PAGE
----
The Tigers clinched automatic promotion on a dramatic final day that saw Bruce’s side held to a 2-2 draw at home by Cardiff City only to be handed a reprieve by nearest rivals Watford suffering a shock defeat to Leeds United.
With the Hornets’ game at Vicarage Road not finishing until 10 minutes after the final whistle had blown at the KC Stadium due to a serious injury suffered by home goalkeeper Jonathan Bond, Hull faced an anxious wait before confirmation came through that Gianfranco Zola’s men had been beaten thanks to a late strike from Ross McCormack.
It means the Tigers will kick off next season in the Premier League on August 17 and Bruce recognises he faces a busy summer of wheeling and dealing to get the Yorkshire club ready to take on the elite of English football.
However, the Hull manager is adamant there will be no repeat of five years ago – when promotion to the top flight was followed by a spending spree on wages and transfer fees that left the club with crippling debts of around £35m.
Bruce said: “We all know how hard it is for a team to get into the Premier League and then stay there. “We will make the best assault we can on the League, but I won’t be going down the route of sending the club close to oblivion.
“Without the chairman (Assem Allam) here, that is where this club would be. We would be a Portsmouth and the others that you read about when it comes to horror stories in football.”
But for the takeover by the Allam family in December 2010, Hull would more than likely have joined the ever-growing list of clubs who struggle to cope with the financial implications of being relegated from the Premier League.
The owners are believed to have pumped around £60m into the club since taking control and Bruce is insistent that lessons must be learned from the past.
He said: “We will think long and hard to make sure we spend wisely.
“We want to build the club up. We need to build the training ground and things like that.
“If people think we are going to start signing people for £15m, they are very mistaken. If you try to get a £15m player – and no disrespect to us – but they will have five or six clubs to choose from.
“And the only way to bring them here would be to pay huge, huge money in wages. I won’t do that to the chairman or the club.
“What we can do, though, is follow a Wigan or a West Brom. By that, I mean build the club into something better.
“Make it bigger and stronger and put Hull City in a really, really healthy shape.
“It is a fine line to get it right. If you give people big contracts, big wages and go down then you are lumbering your club.
“So, we won’t do anything silly.”
Thanks to the new Premier League television deal that kicks in next season, promotion is estimated to be worth around £120m to Hull even if they are relegated after just one year.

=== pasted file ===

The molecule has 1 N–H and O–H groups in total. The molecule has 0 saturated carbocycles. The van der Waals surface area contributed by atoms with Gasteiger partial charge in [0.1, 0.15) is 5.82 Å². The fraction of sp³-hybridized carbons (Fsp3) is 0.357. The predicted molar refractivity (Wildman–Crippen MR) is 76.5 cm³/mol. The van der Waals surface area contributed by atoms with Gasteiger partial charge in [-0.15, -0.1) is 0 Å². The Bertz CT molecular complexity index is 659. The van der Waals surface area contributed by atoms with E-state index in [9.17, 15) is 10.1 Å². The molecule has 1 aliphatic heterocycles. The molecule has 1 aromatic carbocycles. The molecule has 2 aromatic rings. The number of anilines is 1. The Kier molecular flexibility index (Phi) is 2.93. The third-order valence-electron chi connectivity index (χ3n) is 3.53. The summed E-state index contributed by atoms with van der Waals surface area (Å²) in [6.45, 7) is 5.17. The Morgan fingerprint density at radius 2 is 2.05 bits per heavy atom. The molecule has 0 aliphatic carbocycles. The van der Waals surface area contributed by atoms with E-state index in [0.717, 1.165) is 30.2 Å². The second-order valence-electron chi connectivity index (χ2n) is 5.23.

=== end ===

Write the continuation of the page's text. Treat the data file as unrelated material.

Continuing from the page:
As welcome as that boost will be to the coffers, however, Bruce insists clinching a return to the elite goes far deeper for the local area.
He added: “I am delighted for the city and the supporters. I know how hard it can be here. Hull has the highest unemployment rate in the country so we have put a smile on people’s faces.
“Life is difficult, but they can have a beer now and think, ‘Hull City are in the Premier League’.
“As much as we will enjoy the celebrations, though, the hard work does start now. The task is now keeping the club in the Premier League.
“You lose more than you win up there, that’s for sure. And that means there will be a lot of disappointing Saturday nights.
“You have to win 10 games in the Premier League. That sounds easy but it isn’t. The gulf in the Premier League between the top six or seven and the rest is vast.
“We have also just seen two managers sacked who took a team up last year. Brian McDermott and Nigel Adkins both lost their jobs so that shows what can happen.”
Regardless of how next term unfolds, life in the Premier League is going to struggle, surely, to match the final acts of this season.
The 2-2 final scoreline against Cardiff does not even scratch the surface of the drama that unfolded as Nick Proschwitz missed a 93rd-minute penalty for Hull when the home side led.
The Bluebirds then raced up the other end and were awarded a penalty of their own, which was converted by Nicky Maynard to leave the Tigers sweating over the result at Watford.
Bruce added: “I didn’t see Nick take the penalty, but I knew there was a minute to go. But to then go down the other end – well, I thought I’d seen it all last week with Brentford and Doncaster (when Rovers clinched the title only 22 seconds after the home side had blown their own chance of promotion by missing a penalty).
“But I think that topped the lot for sheer nerve-wracking entertainment. Then, to have to wait 12 minutes or whatever it was for Watford to finish – it was absolute torture.
“I never thought I’d be supporting Leeds. There were people watching in the tunnel, others hiding in corridors and others just walking about. It was really incredible, but we got there in the end.”